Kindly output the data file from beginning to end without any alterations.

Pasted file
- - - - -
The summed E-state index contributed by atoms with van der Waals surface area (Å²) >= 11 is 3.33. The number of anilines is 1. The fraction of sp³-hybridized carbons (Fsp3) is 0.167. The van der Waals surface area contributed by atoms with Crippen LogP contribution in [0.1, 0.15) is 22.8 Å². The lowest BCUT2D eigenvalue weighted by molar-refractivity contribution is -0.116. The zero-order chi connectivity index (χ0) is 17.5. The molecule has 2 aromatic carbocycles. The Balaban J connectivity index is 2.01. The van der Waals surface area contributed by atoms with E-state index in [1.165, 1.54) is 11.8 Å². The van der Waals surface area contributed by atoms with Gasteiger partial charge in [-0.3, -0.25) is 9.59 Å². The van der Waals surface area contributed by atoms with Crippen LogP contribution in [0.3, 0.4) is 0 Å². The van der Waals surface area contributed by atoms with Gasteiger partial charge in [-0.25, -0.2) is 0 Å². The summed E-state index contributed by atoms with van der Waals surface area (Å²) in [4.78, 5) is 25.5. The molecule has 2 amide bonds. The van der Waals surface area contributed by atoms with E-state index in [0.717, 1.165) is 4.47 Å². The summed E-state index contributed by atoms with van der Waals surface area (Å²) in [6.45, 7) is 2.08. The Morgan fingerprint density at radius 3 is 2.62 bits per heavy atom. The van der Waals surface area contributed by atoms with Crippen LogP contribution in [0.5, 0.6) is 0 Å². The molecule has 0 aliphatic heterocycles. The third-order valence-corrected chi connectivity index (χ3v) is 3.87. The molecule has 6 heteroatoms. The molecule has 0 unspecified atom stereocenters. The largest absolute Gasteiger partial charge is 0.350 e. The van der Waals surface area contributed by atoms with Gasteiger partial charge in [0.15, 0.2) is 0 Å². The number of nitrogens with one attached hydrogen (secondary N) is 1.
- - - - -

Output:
The summed E-state index contributed by atoms with van der Waals surface area (Å²) >= 11 is 3.33. The number of anilines is 1. The fraction of sp³-hybridized carbons (Fsp3) is 0.167. The van der Waals surface area contributed by atoms with Crippen LogP contribution in [0.1, 0.15) is 22.8 Å². The lowest BCUT2D eigenvalue weighted by molar-refractivity contribution is -0.116. The zero-order chi connectivity index (χ0) is 17.5. The molecule has 2 aromatic carbocycles. The Balaban J connectivity index is 2.01. The van der Waals surface area contributed by atoms with E-state index in [1.165, 1.54) is 11.8 Å². The van der Waals surface area contributed by atoms with Gasteiger partial charge in [-0.3, -0.25) is 9.59 Å². The van der Waals surface area contributed by atoms with Crippen LogP contribution in [0.3, 0.4) is 0 Å². The van der Waals surface area contributed by atoms with Gasteiger partial charge in [-0.25, -0.2) is 0 Å². The summed E-state index contributed by atoms with van der Waals surface area (Å²) in [4.78, 5) is 25.5. The molecule has 2 amide bonds. The van der Waals surface area contributed by atoms with E-state index in [0.717, 1.165) is 4.47 Å². The summed E-state index contributed by atoms with van der Waals surface area (Å²) in [6.45, 7) is 2.08. The Morgan fingerprint density at radius 3 is 2.62 bits per heavy atom. The van der Waals surface area contributed by atoms with Crippen LogP contribution in [0.5, 0.6) is 0 Å². The molecule has 0 aliphatic heterocycles. The third-order valence-corrected chi connectivity index (χ3v) is 3.87. The molecule has 6 heteroatoms. The molecule has 0 unspecified atom stereocenters. The largest absolute Gasteiger partial charge is 0.350 e. The van der Waals surface area contributed by atoms with Gasteiger partial charge in [0.15, 0.2) is 0 Å². The number of nitrogens with one attached hydrogen (secondary N) is 1.